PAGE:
Thanksgiving Through the Years

Thanksgiving Through the Years

From war and pandemic to claptrap and taffeta, the evolution of the holiday in Alexandria.

The front page of the Alexandria Gazette from Nov. 29, 1911.

The front page of the Alexandria Gazette from Nov. 29, 1911. Library of Congress


An advertisement in the Alexandria Gazette from Nov. 18, 1921.

The pandemic had been a long and depressing nightmare, depleting spirits and supplies. Nevertheless, members of the Alexandria Hospital Board of Managers were urging readers of the Alexandria Gazette to "make this Thanksgiving Day a Memorial Day in the history of the Alexandria Hospital." The year was 1919, and the city was still clawing its way through the last pandemic by asking readers to support the city's hospital.

"After two years of the most severe trials with the constant arduous calls for service, with the trying days of the scourge of the Flu," wrote Elizabeth Reid, president of the Alexandria Hospital Board of Managers in the Gazette, "the hospital has borne the burden with most encouraging ability."

The woodwork on the exterior of the building needed painting. The laundry needed new machines to handle the crush of patients. The doctors needed X-ray machines. Perhaps the most pressing need was for a new ambulance, "one of which her citizens will be proud and one which their loved sick will not be ashamed to use in their helplessness." The appeal from the board of managers was front-page news for the Gazette's Thanksgiving issue, 1919.

"Help little or much as you and your friends have benefited by having this institution in your midst," she concluded. "Our usual Thanksgiving appeal has been distributed through the churches and city for groceries, vegetables and anything you can contribute to help the work."

THE STORY OF THANKSGIVING is fake news riddled with misinformation and fraud. Contrary to popular opinion, it did not originate with the Pilgrims in Plymouth. Historian Michael Gannon argued that the first Thanksgiving happened in St. Augustine in 1565. Virginia also has claim to an earlier Thanksgiving than the Pilgrims, celebrating Thanksgiving in 1619. In an interview shortly before his death in 2017, Gannon said the reason people think of Massachusetts as synonymous with Thanksgiving is because of a successful marketing campaign.

“It was a matter of ignorance and self-promotion, but the people of New England seized on everything that they wanted to to say that they were the first," said Gannon. "Of course, they weren’t. But they gathered all the publicity and promoted themselves from that day down to this."

Virginia also has a claim to celebrating Thanksgiving before Massachusetts. More than a year before the Pilgrims arrived in Plymouth, a group of English settlers arrived at Berkeley Plantation near Richmond and celebrated Thanksgiving, 1619. Many Virginia purists like to overlook the Florida Thanksgiving and argue that Virginia is the rightful heir to the Thanksgiving bounty. Descendants of Captain John Woodlief, who led the mission along the James River, say the modern idea of Thanksgiving is a skillful bit of public relations.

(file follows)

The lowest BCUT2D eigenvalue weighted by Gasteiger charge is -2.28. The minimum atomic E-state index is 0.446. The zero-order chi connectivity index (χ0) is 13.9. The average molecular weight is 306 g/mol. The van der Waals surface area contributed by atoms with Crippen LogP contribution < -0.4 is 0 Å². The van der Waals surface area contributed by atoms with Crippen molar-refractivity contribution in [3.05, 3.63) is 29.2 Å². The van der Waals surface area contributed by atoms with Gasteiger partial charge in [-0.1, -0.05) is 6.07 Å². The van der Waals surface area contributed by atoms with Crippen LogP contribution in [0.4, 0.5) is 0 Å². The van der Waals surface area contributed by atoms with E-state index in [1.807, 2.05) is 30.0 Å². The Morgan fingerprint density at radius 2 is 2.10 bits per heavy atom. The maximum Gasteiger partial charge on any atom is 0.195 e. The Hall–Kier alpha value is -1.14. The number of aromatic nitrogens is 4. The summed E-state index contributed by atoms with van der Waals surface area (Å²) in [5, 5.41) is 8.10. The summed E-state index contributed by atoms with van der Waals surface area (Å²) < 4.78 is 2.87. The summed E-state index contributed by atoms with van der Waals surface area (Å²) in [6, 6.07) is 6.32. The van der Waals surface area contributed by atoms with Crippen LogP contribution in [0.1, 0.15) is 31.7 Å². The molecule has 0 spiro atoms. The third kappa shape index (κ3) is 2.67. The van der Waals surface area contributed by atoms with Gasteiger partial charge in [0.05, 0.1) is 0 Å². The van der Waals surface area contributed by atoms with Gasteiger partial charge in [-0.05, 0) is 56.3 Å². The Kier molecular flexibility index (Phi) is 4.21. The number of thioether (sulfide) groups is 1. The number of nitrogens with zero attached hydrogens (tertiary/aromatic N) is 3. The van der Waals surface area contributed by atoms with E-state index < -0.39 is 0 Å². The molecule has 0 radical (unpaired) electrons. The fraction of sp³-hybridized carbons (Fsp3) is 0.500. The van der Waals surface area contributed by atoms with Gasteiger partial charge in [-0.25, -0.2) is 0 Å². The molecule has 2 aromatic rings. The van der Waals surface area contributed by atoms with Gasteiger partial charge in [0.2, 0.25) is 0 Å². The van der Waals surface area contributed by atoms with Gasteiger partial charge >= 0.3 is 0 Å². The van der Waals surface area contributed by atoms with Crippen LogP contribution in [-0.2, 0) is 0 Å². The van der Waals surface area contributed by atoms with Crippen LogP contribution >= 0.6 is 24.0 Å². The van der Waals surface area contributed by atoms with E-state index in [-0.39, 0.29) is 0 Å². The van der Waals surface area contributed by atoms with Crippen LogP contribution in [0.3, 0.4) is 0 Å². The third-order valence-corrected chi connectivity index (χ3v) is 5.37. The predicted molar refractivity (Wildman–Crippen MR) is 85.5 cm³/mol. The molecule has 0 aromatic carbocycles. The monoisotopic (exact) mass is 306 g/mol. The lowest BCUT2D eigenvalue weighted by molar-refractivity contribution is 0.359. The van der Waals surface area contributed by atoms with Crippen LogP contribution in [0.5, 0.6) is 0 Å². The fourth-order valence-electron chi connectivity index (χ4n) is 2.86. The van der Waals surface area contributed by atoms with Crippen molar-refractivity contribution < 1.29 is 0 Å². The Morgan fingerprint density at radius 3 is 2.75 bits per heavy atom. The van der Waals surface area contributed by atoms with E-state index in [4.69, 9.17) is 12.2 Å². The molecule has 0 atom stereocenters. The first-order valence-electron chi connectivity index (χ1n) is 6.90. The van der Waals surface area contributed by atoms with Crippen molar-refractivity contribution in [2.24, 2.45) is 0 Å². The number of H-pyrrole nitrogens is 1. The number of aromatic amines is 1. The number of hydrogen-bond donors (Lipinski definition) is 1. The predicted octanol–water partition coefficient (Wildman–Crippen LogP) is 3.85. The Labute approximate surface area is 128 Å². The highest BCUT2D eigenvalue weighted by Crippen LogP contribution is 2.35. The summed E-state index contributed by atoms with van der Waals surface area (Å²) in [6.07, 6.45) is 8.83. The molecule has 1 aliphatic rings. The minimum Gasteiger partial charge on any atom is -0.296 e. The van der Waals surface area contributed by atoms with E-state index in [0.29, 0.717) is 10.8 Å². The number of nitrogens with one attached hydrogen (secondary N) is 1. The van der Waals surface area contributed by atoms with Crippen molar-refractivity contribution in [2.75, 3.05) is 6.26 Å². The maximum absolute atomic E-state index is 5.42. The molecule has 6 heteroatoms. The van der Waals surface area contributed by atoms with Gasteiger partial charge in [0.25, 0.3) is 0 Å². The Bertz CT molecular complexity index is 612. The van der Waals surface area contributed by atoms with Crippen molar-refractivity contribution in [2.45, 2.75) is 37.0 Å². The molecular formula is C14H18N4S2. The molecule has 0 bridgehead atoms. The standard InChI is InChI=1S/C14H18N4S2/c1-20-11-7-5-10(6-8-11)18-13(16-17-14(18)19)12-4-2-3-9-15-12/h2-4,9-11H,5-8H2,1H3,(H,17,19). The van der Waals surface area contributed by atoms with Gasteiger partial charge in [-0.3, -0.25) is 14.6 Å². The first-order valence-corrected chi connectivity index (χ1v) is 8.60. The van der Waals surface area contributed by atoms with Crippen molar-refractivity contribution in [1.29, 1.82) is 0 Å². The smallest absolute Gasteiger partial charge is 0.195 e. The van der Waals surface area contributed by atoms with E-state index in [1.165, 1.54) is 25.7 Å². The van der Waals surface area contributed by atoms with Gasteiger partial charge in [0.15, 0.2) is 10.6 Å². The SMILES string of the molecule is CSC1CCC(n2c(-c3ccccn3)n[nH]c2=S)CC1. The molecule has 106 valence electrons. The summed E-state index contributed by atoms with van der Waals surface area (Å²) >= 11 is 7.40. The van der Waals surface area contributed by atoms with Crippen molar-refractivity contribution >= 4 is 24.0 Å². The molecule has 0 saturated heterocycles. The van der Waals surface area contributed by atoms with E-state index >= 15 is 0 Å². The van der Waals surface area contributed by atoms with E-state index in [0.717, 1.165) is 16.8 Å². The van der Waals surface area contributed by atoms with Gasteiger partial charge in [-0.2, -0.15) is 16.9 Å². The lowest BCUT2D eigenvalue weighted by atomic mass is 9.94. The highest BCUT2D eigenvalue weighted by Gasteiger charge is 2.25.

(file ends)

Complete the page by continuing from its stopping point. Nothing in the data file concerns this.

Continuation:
“I think that basically new New Englanders had the upper hand when it came to publicizing the Thanksgivings, and I mean that seriously," said Graham Woodlief, a descendant of Captain John Woodlief, in a 2016 interview. "They had better PR than we did."

THE NATIONAL HOLIDAY has its roots in the Civil War, when President Abraham Lincoln issued a proclamation declaring the the final Thursday of November 1863 a day of "Thanksgiving and Praise to our beneficent Father who dwelleth in the Heavens." The Alexandria Gazette published the text of the president's official proclamation, along with a notification that King Street would be repaved and an announcement from the clerk of the market that Market Square would be closed for Thanksgiving

"Large preparations are making at the North for 'Thanksgiving Day,' 26th of November," the Gazette reported on Nov. 13, 1863. "Raisons, lemons and grapes, &c., are arriving, opportunely, in vessels from Malaga, &c."

Unsurprisingly, the idea that the federal government could order people to stop and reflect on their lot in life encountered resistance in Virginia. Even before Lincoln issued the proclamation, Virginia Gov. Henry Wise described the idea as a "theatrical national claptrap." The president who was overseeing the military occupation of Alexandria didn't make things any better by making it a national holiday. Well into the 20th century, the idea was looked at scornfully by people who clung to the Lost Cause.

"In the days when the slavery issue played such a conspicuous part in the political issues of the country, it was thought no good thing could come from New England," explained the Alexandria Gazette in 1911. "Thanksgiving Day, that relic of the Pilgrim Fathers, while not regarded with contempt, was not entered into with the earnestness which characterizes it now."

A STROLL THROUGH the pages of the Alexandria Gazette shows that the holiday evolved over the years, especially in the advertisements. In 1913, the Rammel Hotel opposite City Hall offered an "old-fashioned Turkey Thanksgiving Dinner." In 1919, the Old Dutch Market offered Thanksgiving Fruit Cake "with lots of fruit and nuts" for only 55 cents. In 1921, Bendheim's department store suggested Thanksgiving would be a great time to buy new window shades, a new rug or even a fashionable new outfit.

"Why not a new dress for Thanksgiving?" the 1921 advertisement asked. "Assembled here is a lot of 75 dresses representing our choicest styles, tricotines, sateens, canton, crepe, serges and taffeta dresses."